Friday, June 15, 2007
Charlie and the Chocolate Factory
For the first time, I hate to admit, I am reading Charlie and the Chocolate Factory. My kids liked the new version with Johnny Depp (not bad, I thought), so I showed them the Gene Wilder version that I love (It's all right here, black and white, clear as crystal! You stole fizzy lifting drinks...)
So that led me back to the book. Our library actually still has the hardcover original. What amazes me so far (and we haven't even made it into the factory yet) is how toned down the movies are. The kids aren't just bad, they're horrible. Augustus Gloop is not merely fat, he's disgustingly fat. Mike Teevee is beyond obnoxious. Veruca Sault is more spoiled than we believe possible.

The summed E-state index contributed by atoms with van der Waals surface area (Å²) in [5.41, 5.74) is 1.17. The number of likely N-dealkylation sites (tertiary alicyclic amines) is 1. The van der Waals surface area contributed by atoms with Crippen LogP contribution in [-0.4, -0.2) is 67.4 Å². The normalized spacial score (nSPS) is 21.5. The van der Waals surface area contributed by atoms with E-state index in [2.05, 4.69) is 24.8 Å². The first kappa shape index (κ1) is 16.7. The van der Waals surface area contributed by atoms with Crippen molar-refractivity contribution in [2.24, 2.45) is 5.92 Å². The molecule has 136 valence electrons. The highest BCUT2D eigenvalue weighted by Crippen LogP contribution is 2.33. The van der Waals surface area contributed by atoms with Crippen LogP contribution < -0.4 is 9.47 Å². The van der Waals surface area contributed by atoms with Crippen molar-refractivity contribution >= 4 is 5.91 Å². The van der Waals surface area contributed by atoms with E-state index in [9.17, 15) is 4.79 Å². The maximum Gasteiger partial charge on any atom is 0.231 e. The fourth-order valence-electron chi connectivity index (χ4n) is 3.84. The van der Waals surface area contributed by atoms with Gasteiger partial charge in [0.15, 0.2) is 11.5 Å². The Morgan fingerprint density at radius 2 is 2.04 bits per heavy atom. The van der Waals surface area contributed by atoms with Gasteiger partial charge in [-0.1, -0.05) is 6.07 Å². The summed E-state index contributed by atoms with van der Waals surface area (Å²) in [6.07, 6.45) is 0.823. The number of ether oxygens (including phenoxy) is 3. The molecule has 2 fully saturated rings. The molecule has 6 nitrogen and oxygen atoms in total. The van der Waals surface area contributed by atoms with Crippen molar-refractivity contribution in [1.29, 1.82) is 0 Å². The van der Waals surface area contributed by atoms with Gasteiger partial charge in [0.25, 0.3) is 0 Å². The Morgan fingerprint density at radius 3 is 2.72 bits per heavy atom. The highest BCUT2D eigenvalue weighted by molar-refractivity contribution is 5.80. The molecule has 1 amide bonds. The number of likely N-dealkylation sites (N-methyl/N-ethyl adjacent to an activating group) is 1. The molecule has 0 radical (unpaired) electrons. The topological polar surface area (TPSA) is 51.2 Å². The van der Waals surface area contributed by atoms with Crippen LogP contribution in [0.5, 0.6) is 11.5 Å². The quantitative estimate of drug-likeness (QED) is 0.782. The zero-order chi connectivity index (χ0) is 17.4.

And most shocking of all: Charlie and his family are not merely poor, they are starving. My boys were wide-eyed as I read to them about Charlie being hungry, about the family eating cabbage and not having enough of that, about Charlie having to walk by the factory every day and smell the melted chocolate, about smelling it so hard it was like he was trying to eat the very air, he was so hungry.
And when Charlie finds the one dollar and wolfs down the candy bar, we understand something that just isn't there in the movie. Charlie wolfs it down not because he loves chocolate, or so seldom gets a candy bar. He's starving. I read Dahl's description of Charlie, finally being able to put something solid in his mouth and chew, with tears in my eyes.
That's the kind of book I would like to write. Nearly fifty years after publication, to bring a tear to the eye of a reader. An overly sentimental middle-aged fat guy, to be sure, but a tear nevertheless.